Canadian researchers have successfully freed eight diabetics from insulin dependence by using a new combination of anti-rejection drugs to transplant insulin-secreting islet cells.
All of the subjects have remained insulin-free for four to 15 months, a remarkable rate, because fewer than one in 10 patients who received islet transplants previously were able to escape their daily shots.
"This is perhaps the most important finding in Type 1 diabetes research in the past decade," said Dr. Richard Furlanetto, medical director of the Juvenile Diabetes Foundation. "It represents a real proof of concept."
The report is scheduled to be published in the New England Journal of Medicine in July, but the journal posted the paper on its Internet site Tuesday because of its public health significance.
The tight control of blood sugar levels offered by islet-cell transplants gives long-term hope to the estimated 1 million Americans with Type 1 diabetes because it sharply reduces the risk of long-term complications, such as nerve and kidney damage and blindness, noted Lisa Kory, executive director of Transplant Recipients International Organization.
Type 1 diabetes occurs when the patient's own islet cells die for reasons that are not clear. The patients can then be kept alive only by giving them insulin injections.
Now that the Canadian team has shown that islet transplants will work, "the Gold Rush is on" for other groups to replicate their work and improve on it," said Dr. David Harlan of the National Institutes of Health's Organ Tissue Transplant Research Center.
The NIH and the Juvenile Diabetes foundation are gearing up for a larger trial of the technique this summer at eight institutions that have previously demonstrated the ability to isolate islet cells. Other groups are expected to attempt it as well.
Even if the new trials are successful, the technique still faces obstacles that could limit its use. One is that recipients must take immune-suppressing drugs for the rest of their lives, which places them at risk of infections and certain types of cancer.
Perhaps more important, treatment of each patient requires islets from two pancreas donors. Only about 30,000 donor pancreases are available each year, and that scarcity could cause a severe bottleneck, limiting widespread use of the transplants.
Researchers are attempting to grow islet cells in culture and to produce them from primitive embryonic cells called stem cells, but success with either approach is likely to be many years off, noted Dr. Robert Sherwin of Yale University, president-elect of the American Diabetes Assn.
Nonetheless, "this is going to be a tremendous advance for people with Type 1 diabetes," said Dr. James Shapiro of the University of Alberta in Edmonton, the lead author of the study.
It has certainly proved to be one for Mary Anna Kralj-Pokerznik, a junior high school teacher who was one of the eight volunteers treated at Edmonton. "I can now do things I never dreamed I would do, like teaching an entire morning or afternoon without stopping to eat or testing my blood glucose, [or] going for walks when I want," she said.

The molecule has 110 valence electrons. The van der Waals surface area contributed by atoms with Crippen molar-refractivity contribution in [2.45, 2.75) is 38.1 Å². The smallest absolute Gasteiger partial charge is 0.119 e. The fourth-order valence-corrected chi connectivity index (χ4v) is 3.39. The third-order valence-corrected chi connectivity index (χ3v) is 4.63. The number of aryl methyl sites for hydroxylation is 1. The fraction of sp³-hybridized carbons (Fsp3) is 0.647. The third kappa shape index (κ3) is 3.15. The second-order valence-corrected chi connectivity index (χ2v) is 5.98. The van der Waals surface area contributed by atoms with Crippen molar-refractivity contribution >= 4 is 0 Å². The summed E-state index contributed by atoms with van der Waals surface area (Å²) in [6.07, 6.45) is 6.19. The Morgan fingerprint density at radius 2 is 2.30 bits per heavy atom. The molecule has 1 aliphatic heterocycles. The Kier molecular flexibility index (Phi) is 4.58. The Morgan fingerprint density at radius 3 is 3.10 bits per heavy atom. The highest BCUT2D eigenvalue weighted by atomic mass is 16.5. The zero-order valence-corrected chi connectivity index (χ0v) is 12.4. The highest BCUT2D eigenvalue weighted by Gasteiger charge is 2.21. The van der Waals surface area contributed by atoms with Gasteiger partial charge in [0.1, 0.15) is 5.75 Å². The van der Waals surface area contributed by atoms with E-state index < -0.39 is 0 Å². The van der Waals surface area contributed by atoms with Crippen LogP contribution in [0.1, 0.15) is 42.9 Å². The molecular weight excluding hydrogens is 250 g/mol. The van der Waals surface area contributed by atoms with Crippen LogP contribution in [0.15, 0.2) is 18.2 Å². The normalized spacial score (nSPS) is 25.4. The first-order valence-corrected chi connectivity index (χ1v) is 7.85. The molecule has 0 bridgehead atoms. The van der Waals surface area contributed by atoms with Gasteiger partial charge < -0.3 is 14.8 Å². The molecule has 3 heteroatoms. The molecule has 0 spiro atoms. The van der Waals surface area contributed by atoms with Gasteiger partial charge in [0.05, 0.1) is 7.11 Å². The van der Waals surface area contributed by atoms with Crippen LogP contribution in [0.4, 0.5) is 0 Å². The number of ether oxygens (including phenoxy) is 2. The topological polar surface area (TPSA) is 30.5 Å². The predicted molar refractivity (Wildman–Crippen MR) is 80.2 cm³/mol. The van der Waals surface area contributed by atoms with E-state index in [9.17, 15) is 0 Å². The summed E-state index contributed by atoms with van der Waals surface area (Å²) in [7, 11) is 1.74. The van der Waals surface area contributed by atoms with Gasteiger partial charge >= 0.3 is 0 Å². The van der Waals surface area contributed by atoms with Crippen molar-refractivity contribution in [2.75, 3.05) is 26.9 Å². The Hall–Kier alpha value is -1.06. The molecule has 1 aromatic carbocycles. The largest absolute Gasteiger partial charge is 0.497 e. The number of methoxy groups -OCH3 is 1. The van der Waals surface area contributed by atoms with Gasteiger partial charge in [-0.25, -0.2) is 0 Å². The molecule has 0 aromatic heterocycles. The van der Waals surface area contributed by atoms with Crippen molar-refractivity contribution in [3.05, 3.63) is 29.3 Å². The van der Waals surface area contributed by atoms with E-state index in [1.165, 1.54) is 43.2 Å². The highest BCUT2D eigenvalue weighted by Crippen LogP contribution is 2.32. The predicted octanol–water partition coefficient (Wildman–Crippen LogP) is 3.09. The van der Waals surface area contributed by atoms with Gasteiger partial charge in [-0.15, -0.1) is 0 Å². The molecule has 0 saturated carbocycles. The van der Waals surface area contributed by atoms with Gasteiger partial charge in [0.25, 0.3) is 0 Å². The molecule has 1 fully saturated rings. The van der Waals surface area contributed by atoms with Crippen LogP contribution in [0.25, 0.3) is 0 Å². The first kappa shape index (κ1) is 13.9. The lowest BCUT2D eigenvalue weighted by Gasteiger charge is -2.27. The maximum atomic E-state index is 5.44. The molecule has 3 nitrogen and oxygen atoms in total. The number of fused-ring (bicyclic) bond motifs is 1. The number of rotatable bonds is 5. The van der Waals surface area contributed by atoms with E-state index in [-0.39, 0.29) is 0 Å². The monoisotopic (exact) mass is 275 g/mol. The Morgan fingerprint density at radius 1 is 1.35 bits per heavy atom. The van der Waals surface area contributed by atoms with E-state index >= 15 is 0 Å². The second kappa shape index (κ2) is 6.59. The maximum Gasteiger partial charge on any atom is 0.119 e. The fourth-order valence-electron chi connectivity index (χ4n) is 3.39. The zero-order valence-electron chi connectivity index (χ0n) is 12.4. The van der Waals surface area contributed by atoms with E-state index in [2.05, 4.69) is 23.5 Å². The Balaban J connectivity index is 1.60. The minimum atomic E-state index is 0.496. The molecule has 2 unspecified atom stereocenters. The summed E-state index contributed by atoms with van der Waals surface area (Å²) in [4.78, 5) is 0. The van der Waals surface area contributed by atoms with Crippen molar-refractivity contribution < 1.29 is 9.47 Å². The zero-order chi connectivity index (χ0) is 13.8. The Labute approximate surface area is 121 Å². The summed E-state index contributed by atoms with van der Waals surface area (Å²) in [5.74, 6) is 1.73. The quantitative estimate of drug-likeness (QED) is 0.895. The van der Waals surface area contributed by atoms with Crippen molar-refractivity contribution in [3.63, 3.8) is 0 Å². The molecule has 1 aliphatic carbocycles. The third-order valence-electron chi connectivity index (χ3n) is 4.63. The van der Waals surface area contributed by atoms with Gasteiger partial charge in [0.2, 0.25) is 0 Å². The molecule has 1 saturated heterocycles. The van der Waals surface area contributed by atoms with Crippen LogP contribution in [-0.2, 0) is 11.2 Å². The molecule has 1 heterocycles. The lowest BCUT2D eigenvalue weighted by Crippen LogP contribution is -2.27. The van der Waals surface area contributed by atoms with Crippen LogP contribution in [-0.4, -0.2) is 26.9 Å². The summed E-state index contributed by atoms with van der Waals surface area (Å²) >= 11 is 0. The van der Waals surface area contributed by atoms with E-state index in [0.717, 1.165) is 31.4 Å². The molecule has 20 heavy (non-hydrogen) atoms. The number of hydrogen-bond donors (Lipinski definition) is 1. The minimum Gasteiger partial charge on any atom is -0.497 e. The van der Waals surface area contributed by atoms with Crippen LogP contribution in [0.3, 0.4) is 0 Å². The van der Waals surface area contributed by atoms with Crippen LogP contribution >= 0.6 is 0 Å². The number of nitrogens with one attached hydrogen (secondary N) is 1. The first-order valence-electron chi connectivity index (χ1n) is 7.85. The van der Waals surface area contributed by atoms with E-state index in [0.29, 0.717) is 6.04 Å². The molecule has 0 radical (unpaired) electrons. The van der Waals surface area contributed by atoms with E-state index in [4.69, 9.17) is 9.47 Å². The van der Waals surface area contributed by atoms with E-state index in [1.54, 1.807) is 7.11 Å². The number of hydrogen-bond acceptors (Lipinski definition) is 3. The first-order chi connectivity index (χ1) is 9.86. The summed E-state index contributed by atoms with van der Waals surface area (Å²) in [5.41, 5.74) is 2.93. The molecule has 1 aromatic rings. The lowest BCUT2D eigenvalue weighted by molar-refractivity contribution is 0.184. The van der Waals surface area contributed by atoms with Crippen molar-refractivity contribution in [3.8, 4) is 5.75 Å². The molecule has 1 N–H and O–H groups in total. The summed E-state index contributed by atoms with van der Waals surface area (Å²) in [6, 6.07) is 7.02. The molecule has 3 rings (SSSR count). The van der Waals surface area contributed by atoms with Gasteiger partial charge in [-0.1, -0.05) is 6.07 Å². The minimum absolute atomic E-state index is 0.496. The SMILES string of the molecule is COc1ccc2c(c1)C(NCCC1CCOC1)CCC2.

Surgeons have been investigating transplants to cure diabetes for at least 30 years, but success rates have been low. Their first attempts were directed at transplanting the entire pancreas, but that requires a major operation and the organ is easily rejected, which means massive amounts of drugs are required to suppress the immune system.
Physicians have generally believed that the risks from diabetes are smaller than the risks associated with that immunosuppression. Pancreas transplants are now generally attempted only when the patient is already immunosuppressed after receiving a kidney or liver transplant. About 1,200 pancreas transplants per year are performed worldwide.
Because insulin-secreting islets account for only about 3% of the mass of the pancreas, it is generally believed that they are less likely to be rejected. Several hundred islet transplants have been performed around the world, but only about 8% of the transplants have survived for as long as a year.
"What James Shapiro and his colleagues have shown is that you can consistently [get long-term survival]," Furlanetto said. "They've moved it into the realm of scientific practice."
The group was successful for two reasons, he said. One is that it is "the best in the world" at isolating islets and thus was able to infuse large enough numbers to achieve control of insulin levels.
The second and more important reason is that researchers used a new regimen of immunosuppressive drugs. In the past, surgeons have relied on steroids and a widely used anti-rejection drug called cyclosporine to maintain the islets' survival. But recent studies have shown that cyclosporine actually kills the beta cells in islets. And the steroids promote insulin resistance in the body's cells-the hallmark of Type 2 diabetes.